- More emphasis on completing the curriculum and fewer opportunities for external activities.
- More teaching time is needed and fewer learners’ centered opportunities.
- More emphasis on preparing students for exams and less time for inquiry-based learning and community-based projects.
- More concerns with students’ achievement – knowledge acquisition (short term) rather than scientific skills development (long term).
- More resources and support online but limited opportunities for the most needed students, who do not have access to the internet nor digital devices.
In terms of drivers, the positive effects of the pandemic for schools to consider open schooling integrated into their lessons are:
- More high-quality learning resources linked to the curriculum.
- More enjoyable activities – fun and relevant – that are meaningful for students’ learning.
- More opportunities to help students become more confident, more interested in, and more capable to succeed in science.
- More strategies to deal with outbreaks and foster scientific and digital literacy
- More support through cooperations to help a large number of disadvantaged students, educating girls and the various minority groups.
To open up further discussions, our preliminary findings suggest that there will plenty of relevant societal issues for developing useful open schooling projects. There will be some meaningful practices to evaluate the value of open schooling approaches/ models in-depth. However, …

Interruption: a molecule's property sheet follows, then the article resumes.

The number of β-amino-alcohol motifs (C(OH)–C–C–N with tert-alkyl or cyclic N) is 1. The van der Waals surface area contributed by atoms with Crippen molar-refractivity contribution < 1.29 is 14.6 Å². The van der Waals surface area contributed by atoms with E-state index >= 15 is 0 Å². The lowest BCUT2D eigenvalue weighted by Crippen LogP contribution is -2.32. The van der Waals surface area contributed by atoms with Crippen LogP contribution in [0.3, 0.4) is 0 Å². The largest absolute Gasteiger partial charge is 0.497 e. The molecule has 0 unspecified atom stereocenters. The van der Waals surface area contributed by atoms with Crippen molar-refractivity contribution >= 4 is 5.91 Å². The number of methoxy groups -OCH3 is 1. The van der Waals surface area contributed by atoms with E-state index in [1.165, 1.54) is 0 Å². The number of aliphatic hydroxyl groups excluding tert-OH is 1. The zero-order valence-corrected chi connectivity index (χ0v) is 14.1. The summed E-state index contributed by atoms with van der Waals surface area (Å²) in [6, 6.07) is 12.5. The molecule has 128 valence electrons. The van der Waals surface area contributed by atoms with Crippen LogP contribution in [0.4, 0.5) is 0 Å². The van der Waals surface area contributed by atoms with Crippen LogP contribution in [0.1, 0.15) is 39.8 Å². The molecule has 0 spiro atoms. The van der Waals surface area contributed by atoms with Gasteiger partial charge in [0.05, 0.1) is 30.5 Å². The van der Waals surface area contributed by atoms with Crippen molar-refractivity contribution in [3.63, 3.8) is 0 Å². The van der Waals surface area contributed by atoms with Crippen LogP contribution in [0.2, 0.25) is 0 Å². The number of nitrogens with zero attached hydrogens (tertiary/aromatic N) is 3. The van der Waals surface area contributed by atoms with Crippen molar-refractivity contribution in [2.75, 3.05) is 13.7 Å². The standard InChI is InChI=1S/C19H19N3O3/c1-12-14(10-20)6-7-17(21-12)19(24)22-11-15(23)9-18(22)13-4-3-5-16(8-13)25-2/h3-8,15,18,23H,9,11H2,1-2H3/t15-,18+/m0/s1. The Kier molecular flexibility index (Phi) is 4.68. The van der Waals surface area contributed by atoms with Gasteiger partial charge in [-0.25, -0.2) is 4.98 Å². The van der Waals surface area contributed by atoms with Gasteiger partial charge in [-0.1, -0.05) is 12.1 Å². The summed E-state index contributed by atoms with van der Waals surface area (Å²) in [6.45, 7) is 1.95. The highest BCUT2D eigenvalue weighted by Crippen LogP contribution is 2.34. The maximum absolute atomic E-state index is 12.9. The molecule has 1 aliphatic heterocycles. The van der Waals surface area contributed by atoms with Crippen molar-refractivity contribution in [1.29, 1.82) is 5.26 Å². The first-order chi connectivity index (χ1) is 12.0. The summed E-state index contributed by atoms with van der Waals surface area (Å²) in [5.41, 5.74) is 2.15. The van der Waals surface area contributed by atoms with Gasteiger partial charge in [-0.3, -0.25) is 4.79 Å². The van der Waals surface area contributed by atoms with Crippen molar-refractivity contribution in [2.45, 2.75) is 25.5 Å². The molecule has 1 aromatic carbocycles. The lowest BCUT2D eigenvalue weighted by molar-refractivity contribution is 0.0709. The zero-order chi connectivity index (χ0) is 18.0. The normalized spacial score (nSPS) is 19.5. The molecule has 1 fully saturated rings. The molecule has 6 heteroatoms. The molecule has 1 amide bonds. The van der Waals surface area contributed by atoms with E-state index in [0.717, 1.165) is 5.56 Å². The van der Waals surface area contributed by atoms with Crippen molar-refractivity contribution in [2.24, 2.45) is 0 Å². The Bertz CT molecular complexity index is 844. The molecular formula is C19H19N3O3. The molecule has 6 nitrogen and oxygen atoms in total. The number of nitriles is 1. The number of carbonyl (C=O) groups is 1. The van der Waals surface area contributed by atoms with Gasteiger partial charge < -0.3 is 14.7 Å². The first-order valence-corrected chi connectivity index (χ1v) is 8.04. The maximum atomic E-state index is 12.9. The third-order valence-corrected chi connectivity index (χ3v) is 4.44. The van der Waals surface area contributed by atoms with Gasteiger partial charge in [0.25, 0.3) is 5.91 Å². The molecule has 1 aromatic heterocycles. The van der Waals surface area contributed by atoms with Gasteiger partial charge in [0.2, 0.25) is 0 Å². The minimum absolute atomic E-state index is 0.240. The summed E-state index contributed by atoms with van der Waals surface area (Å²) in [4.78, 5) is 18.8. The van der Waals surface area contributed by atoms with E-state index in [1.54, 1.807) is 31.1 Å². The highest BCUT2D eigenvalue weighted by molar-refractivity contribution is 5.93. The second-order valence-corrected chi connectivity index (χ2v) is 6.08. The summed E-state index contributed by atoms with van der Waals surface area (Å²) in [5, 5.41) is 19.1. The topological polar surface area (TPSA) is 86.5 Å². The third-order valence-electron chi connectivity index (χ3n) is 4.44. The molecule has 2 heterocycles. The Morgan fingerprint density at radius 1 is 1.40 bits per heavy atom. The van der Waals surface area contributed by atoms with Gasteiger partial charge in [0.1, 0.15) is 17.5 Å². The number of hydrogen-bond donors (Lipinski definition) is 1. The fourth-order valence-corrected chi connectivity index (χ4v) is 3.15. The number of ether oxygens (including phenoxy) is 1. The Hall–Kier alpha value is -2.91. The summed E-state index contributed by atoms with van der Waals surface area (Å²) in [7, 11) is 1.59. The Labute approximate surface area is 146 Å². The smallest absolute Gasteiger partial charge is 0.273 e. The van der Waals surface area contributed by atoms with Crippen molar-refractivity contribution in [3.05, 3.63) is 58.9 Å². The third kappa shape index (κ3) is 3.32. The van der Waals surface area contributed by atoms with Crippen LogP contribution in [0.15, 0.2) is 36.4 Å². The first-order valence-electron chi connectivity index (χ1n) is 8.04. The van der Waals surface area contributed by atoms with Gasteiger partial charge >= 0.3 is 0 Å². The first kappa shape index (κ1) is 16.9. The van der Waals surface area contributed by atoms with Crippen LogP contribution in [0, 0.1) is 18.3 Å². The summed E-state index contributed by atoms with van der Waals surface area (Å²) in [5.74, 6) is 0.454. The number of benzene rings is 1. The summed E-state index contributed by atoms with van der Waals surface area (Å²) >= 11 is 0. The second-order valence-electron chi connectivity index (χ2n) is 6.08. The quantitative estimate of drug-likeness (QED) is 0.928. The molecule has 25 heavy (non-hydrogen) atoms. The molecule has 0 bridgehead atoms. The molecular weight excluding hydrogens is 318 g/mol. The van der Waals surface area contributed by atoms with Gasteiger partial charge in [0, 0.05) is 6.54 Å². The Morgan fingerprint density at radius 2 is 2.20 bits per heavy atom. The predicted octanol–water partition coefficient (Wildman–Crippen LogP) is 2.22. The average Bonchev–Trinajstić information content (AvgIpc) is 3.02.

…will there be opportunities to scale up our open schooling models before the end of our projects and keep it sustainable after it? How?
Questions discussed during the event:
- What are the challenges for open schooling? How have these challenges changed with the pandemic?
- How can we engage parents/families in your open schooling projects, given that their role changed a lot during the pandemic?
- How can we best support teachers? And the rest of the stakeholders including policymakers?
- How do we find the balance between being on time with your open schooling projects (in terms of following the Grant Agreement) and not pushing schools too much?
- Have we made any big adjustments to our projects due to the pandemic?
- How can we convince schools to stay on board when things get tough?